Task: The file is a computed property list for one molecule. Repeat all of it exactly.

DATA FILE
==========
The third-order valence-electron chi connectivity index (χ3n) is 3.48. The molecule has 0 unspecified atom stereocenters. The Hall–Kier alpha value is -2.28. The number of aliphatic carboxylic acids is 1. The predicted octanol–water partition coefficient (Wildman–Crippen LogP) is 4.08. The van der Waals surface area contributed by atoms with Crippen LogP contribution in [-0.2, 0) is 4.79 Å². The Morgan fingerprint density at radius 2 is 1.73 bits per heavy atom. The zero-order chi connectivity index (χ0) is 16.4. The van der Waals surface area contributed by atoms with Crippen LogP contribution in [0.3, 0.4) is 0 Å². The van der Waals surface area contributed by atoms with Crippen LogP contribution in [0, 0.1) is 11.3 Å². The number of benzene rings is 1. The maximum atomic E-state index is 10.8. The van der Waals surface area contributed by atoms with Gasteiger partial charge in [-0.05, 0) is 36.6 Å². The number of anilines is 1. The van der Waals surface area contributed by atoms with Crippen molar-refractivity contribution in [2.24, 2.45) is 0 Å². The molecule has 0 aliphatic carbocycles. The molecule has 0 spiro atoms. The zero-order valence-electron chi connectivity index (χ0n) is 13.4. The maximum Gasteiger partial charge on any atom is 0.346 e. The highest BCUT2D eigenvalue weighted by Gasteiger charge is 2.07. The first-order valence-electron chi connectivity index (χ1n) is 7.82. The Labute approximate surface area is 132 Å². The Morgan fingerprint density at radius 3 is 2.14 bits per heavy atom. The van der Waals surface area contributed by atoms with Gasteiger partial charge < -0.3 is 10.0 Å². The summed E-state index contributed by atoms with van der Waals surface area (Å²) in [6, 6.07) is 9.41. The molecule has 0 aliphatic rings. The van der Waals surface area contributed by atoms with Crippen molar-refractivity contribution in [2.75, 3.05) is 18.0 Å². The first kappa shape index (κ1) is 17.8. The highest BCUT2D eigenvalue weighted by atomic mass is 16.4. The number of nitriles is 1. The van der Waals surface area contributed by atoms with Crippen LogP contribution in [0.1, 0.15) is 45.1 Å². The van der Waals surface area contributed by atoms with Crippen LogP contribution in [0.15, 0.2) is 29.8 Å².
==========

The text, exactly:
The third-order valence-electron chi connectivity index (χ3n) is 3.48. The molecule has 0 unspecified atom stereocenters. The Hall–Kier alpha value is -2.28. The number of aliphatic carboxylic acids is 1. The predicted octanol–water partition coefficient (Wildman–Crippen LogP) is 4.08. The van der Waals surface area contributed by atoms with Crippen LogP contribution in [-0.2, 0) is 4.79 Å². The Morgan fingerprint density at radius 2 is 1.73 bits per heavy atom. The zero-order chi connectivity index (χ0) is 16.4. The van der Waals surface area contributed by atoms with Crippen LogP contribution in [0.3, 0.4) is 0 Å². The van der Waals surface area contributed by atoms with Crippen LogP contribution in [0, 0.1) is 11.3 Å². The number of benzene rings is 1. The maximum atomic E-state index is 10.8. The van der Waals surface area contributed by atoms with Gasteiger partial charge in [-0.05, 0) is 36.6 Å². The number of anilines is 1. The van der Waals surface area contributed by atoms with Crippen molar-refractivity contribution in [2.24, 2.45) is 0 Å². The molecule has 0 aliphatic carbocycles. The molecule has 0 spiro atoms. The zero-order valence-electron chi connectivity index (χ0n) is 13.4. The maximum Gasteiger partial charge on any atom is 0.346 e. The highest BCUT2D eigenvalue weighted by Gasteiger charge is 2.07. The first-order valence-electron chi connectivity index (χ1n) is 7.82. The Labute approximate surface area is 132 Å². The Morgan fingerprint density at radius 3 is 2.14 bits per heavy atom. The van der Waals surface area contributed by atoms with Gasteiger partial charge < -0.3 is 10.0 Å². The summed E-state index contributed by atoms with van der Waals surface area (Å²) in [6, 6.07) is 9.41. The molecule has 0 aliphatic rings. The van der Waals surface area contributed by atoms with Crippen molar-refractivity contribution in [2.75, 3.05) is 18.0 Å². The first kappa shape index (κ1) is 17.8. The highest BCUT2D eigenvalue weighted by atomic mass is 16.4. The number of nitriles is 1. The van der Waals surface area contributed by atoms with Crippen LogP contribution in [0.1, 0.15) is 45.1 Å². The van der Waals surface area contributed by atoms with Crippen LogP contribution in [0.15, 0.2) is 29.8 Å².